French Polynesia and elsewhere to establish with certainty the link
Bleached corals are ideal substrates for ciguatera development. between coral bleaching and an increase in ciguatera.
108 for the territory; degradation of the beaches and coral reefs would impact upon the tourist industry which is largely dependent on these natural resources. Pearl farming, a very delicate process with a high value added, would also be disrupted by a change in the environment (see Box 4.4).
Finally, climate change presents a risk to public health in
Polynesia, through, for instance, a rise in the number of vector-borne infectious diseases such a dengue fever (see
Box 2.5), or the proliferation of the micro-algae responsible for ciguatera, food poisoning caused by ingesting infected
ﬁsh (see Box 4.5).
A large majority of the population of French Polynesia lives in the narrow coastal strips. A rise in sea levels could therefore have disastrous consequences on these urban settlements and hence on the economy of the territory. A simulation of rising sea levels carried out on the site of Tahiti international airport illustrated their potential impacts. Tahiti airport, like many in French Polynesia, has been built on a coral reef. A rise of 88 centimetres in the sea’s level (the top end of IPCC projections) would result in the complete submersion of the airport and of part of the surrounding town of Faaa where it is situated. The economic impacts would be very serious
Responses to climate change
Box 4.6: Moorea Island: A Model Ecosystem for Global Change Science
The island of Moorea, embedded in the natural laboratory of French Polynesia, is emerging as a model ecosystem to understand ecological processes in the context of local and global change. The “Moorea Ecostation” unites the Centre de
Recherches Insulaires et Observatoire de l’Environnement
(CRIOBE; EPHE-CNRS) and the Richard B. Gump South
Paciﬁc Research Station (UC Berkeley) in collaboration with
French Polynesia. Inspired by the model organism approach of molecular biology, an international consortium recently launched the ambitious “Moorea Biocode Project” (MBP) to genetically “barcode” every non-microbial species on Moorea.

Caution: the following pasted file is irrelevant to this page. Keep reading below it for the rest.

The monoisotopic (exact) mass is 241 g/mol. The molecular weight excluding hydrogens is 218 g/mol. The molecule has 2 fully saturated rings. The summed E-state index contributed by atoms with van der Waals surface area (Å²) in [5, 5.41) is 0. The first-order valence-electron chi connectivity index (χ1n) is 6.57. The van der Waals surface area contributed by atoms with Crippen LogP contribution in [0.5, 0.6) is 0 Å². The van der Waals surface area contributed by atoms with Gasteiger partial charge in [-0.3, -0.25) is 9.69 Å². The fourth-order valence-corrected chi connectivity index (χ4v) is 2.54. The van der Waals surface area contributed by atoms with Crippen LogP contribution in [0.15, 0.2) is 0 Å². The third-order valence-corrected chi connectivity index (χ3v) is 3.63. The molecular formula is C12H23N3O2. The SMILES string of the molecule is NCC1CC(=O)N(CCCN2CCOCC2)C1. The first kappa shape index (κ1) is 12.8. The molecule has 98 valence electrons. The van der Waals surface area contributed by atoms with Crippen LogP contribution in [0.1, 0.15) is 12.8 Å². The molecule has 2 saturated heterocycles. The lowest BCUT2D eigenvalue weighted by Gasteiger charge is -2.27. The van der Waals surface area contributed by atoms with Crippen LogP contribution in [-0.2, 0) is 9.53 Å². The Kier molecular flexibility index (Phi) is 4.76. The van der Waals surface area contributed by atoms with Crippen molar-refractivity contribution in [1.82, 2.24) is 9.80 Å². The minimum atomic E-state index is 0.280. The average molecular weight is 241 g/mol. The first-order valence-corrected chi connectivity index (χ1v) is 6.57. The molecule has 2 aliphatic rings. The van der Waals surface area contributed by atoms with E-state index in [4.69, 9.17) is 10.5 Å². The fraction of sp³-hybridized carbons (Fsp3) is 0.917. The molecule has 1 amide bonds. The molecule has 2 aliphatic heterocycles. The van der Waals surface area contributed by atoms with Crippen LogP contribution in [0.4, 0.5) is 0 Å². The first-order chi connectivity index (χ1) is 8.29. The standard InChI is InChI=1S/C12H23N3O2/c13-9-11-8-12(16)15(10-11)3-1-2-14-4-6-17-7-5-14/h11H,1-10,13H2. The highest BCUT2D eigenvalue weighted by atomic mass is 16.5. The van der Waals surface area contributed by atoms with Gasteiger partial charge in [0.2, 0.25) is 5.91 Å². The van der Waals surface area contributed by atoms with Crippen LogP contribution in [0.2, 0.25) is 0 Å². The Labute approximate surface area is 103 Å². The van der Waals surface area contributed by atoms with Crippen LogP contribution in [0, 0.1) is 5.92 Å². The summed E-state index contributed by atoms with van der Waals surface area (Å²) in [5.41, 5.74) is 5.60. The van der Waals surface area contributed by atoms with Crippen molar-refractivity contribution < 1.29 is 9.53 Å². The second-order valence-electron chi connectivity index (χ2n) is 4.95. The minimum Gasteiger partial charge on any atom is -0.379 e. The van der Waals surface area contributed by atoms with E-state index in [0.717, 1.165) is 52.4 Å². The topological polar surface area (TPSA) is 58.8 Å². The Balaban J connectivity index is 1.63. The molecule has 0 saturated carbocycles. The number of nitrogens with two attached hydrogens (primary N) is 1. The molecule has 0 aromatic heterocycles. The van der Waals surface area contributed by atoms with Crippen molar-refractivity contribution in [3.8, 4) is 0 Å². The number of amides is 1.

Aimed at stimulating a revolution in ecology for the beneﬁt of conservation, the MBP will sample from the coral reef to the mountaintops to produce a veriﬁable (vouchered) “All Taxa
Biotic Inventory” (ATBI) of the entire ecosystem by 2010. It will also help build the informatics services needed for ATBI and biocode-enabled research in other model ecosystems. During a pilot project in 2006, the team already identiﬁed and sequenced most of Moorea’s ﬁsh (457 species inventoried to date) and made a start on the rich marine invertebrate fauna ( 1,000 sampled so far) as well as terrestrial insects, lizards, and ferns
Insect collected in Moorea
The goal of Biocode, in Moorea and eventually in other model ecosystems, is to provide new tools for understanding fundamental ecological processes using a whole-system approach. The resulting genetic observatories will enable scientists to better quantify the impacts of global change. Model ecosystems should also bridge research and management, stimulating innovative new practical solutions for conservation and providing powerful learning laboratories for sustainable development.
Entomologist team of the Biocode project
Pylogenetic tree of the ﬁsh species collected in Moorea